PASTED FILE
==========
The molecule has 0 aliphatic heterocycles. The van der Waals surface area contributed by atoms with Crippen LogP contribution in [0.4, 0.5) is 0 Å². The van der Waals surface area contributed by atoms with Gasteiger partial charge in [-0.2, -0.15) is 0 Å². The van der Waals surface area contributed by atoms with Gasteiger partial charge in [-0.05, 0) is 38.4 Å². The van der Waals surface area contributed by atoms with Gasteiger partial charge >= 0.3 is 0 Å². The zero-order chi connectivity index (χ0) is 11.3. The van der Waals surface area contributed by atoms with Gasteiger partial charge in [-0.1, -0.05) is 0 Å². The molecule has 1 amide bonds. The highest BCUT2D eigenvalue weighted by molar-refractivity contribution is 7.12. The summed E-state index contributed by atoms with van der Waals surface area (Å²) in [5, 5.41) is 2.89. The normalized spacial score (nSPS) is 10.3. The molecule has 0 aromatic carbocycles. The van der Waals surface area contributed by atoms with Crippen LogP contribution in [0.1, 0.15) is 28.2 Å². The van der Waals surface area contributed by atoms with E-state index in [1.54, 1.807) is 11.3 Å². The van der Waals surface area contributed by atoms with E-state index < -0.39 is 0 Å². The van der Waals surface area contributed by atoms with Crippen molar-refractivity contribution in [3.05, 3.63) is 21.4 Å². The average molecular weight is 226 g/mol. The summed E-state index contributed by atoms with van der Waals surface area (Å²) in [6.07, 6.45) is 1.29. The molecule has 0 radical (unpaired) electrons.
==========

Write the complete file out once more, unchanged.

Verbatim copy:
The molecule has 0 aliphatic heterocycles. The van der Waals surface area contributed by atoms with Crippen LogP contribution in [0.4, 0.5) is 0 Å². The van der Waals surface area contributed by atoms with Gasteiger partial charge in [-0.2, -0.15) is 0 Å². The van der Waals surface area contributed by atoms with Gasteiger partial charge in [-0.05, 0) is 38.4 Å². The van der Waals surface area contributed by atoms with Gasteiger partial charge >= 0.3 is 0 Å². The zero-order chi connectivity index (χ0) is 11.3. The van der Waals surface area contributed by atoms with Gasteiger partial charge in [-0.1, -0.05) is 0 Å². The molecule has 1 amide bonds. The highest BCUT2D eigenvalue weighted by molar-refractivity contribution is 7.12. The summed E-state index contributed by atoms with van der Waals surface area (Å²) in [5, 5.41) is 2.89. The normalized spacial score (nSPS) is 10.3. The molecule has 0 aromatic carbocycles. The van der Waals surface area contributed by atoms with Crippen LogP contribution in [0.1, 0.15) is 28.2 Å². The van der Waals surface area contributed by atoms with E-state index in [1.54, 1.807) is 11.3 Å². The van der Waals surface area contributed by atoms with E-state index < -0.39 is 0 Å². The van der Waals surface area contributed by atoms with Crippen molar-refractivity contribution in [3.05, 3.63) is 21.4 Å². The average molecular weight is 226 g/mol. The summed E-state index contributed by atoms with van der Waals surface area (Å²) in [6.07, 6.45) is 1.29. The molecule has 0 radical (unpaired) electrons.